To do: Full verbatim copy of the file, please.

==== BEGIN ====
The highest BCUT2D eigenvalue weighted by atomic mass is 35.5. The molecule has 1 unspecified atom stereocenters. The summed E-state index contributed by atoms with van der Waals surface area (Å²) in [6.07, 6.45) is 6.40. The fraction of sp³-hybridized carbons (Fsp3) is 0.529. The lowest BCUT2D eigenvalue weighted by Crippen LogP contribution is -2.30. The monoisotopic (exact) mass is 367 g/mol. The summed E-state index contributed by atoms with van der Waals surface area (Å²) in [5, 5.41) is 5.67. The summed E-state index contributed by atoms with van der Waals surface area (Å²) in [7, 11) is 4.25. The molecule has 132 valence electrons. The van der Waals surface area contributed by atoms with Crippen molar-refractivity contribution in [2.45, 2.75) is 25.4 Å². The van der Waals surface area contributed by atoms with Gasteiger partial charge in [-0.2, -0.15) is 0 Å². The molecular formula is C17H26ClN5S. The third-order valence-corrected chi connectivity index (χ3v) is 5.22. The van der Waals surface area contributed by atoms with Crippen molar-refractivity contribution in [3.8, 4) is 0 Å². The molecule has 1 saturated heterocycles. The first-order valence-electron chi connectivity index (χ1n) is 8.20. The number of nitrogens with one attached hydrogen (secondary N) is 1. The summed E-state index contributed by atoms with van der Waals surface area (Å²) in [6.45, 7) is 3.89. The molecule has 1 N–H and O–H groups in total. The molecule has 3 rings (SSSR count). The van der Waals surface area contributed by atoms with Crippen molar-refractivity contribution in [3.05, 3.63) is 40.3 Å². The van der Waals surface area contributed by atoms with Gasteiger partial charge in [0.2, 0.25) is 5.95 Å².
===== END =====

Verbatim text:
The highest BCUT2D eigenvalue weighted by atomic mass is 35.5. The molecule has 1 unspecified atom stereocenters. The summed E-state index contributed by atoms with van der Waals surface area (Å²) in [6.07, 6.45) is 6.40. The fraction of sp³-hybridized carbons (Fsp3) is 0.529. The lowest BCUT2D eigenvalue weighted by Crippen LogP contribution is -2.30. The monoisotopic (exact) mass is 367 g/mol. The summed E-state index contributed by atoms with van der Waals surface area (Å²) in [5, 5.41) is 5.67. The summed E-state index contributed by atoms with van der Waals surface area (Å²) in [7, 11) is 4.25. The molecule has 132 valence electrons. The van der Waals surface area contributed by atoms with Crippen molar-refractivity contribution in [2.45, 2.75) is 25.4 Å². The van der Waals surface area contributed by atoms with Gasteiger partial charge in [-0.2, -0.15) is 0 Å². The molecular formula is C17H26ClN5S. The third-order valence-corrected chi connectivity index (χ3v) is 5.22. The van der Waals surface area contributed by atoms with Crippen molar-refractivity contribution in [3.8, 4) is 0 Å². The molecule has 1 saturated heterocycles. The first-order valence-electron chi connectivity index (χ1n) is 8.20. The number of nitrogens with one attached hydrogen (secondary N) is 1. The summed E-state index contributed by atoms with van der Waals surface area (Å²) in [6.45, 7) is 3.89. The molecule has 1 N–H and O–H groups in total. The molecule has 3 rings (SSSR count). The van der Waals surface area contributed by atoms with Crippen molar-refractivity contribution in [3.05, 3.63) is 40.3 Å². The van der Waals surface area contributed by atoms with Gasteiger partial charge in [0.2, 0.25) is 5.95 Å².